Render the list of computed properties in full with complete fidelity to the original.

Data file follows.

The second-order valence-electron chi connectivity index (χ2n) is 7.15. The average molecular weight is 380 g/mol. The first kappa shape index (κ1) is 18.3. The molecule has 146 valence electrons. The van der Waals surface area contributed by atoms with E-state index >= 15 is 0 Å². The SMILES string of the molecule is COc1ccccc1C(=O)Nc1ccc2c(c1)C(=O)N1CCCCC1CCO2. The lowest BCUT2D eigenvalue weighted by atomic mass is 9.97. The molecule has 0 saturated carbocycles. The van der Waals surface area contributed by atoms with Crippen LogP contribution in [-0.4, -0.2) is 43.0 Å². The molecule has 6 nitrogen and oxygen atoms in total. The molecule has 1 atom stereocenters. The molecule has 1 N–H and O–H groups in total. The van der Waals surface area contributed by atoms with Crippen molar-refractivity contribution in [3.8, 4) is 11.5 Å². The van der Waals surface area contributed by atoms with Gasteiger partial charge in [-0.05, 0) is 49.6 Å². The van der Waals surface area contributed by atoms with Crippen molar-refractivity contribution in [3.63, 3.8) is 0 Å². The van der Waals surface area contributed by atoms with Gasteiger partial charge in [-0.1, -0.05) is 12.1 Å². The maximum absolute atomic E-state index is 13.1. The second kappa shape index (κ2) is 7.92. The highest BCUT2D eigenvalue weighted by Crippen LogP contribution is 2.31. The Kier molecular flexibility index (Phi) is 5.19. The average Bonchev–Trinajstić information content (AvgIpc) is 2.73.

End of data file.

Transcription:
The second-order valence-electron chi connectivity index (χ2n) is 7.15. The average molecular weight is 380 g/mol. The first kappa shape index (κ1) is 18.3. The molecule has 146 valence electrons. The van der Waals surface area contributed by atoms with E-state index >= 15 is 0 Å². The SMILES string of the molecule is COc1ccccc1C(=O)Nc1ccc2c(c1)C(=O)N1CCCCC1CCO2. The lowest BCUT2D eigenvalue weighted by atomic mass is 9.97. The molecule has 0 saturated carbocycles. The van der Waals surface area contributed by atoms with Crippen LogP contribution in [-0.4, -0.2) is 43.0 Å². The molecule has 6 nitrogen and oxygen atoms in total. The molecule has 1 atom stereocenters. The molecule has 1 N–H and O–H groups in total. The van der Waals surface area contributed by atoms with Crippen molar-refractivity contribution in [3.8, 4) is 11.5 Å². The van der Waals surface area contributed by atoms with Gasteiger partial charge in [-0.05, 0) is 49.6 Å². The van der Waals surface area contributed by atoms with Crippen molar-refractivity contribution in [3.63, 3.8) is 0 Å². The van der Waals surface area contributed by atoms with Gasteiger partial charge in [-0.1, -0.05) is 12.1 Å². The maximum absolute atomic E-state index is 13.1. The second kappa shape index (κ2) is 7.92. The highest BCUT2D eigenvalue weighted by Crippen LogP contribution is 2.31. The Kier molecular flexibility index (Phi) is 5.19. The average Bonchev–Trinajstić information content (AvgIpc) is 2.73.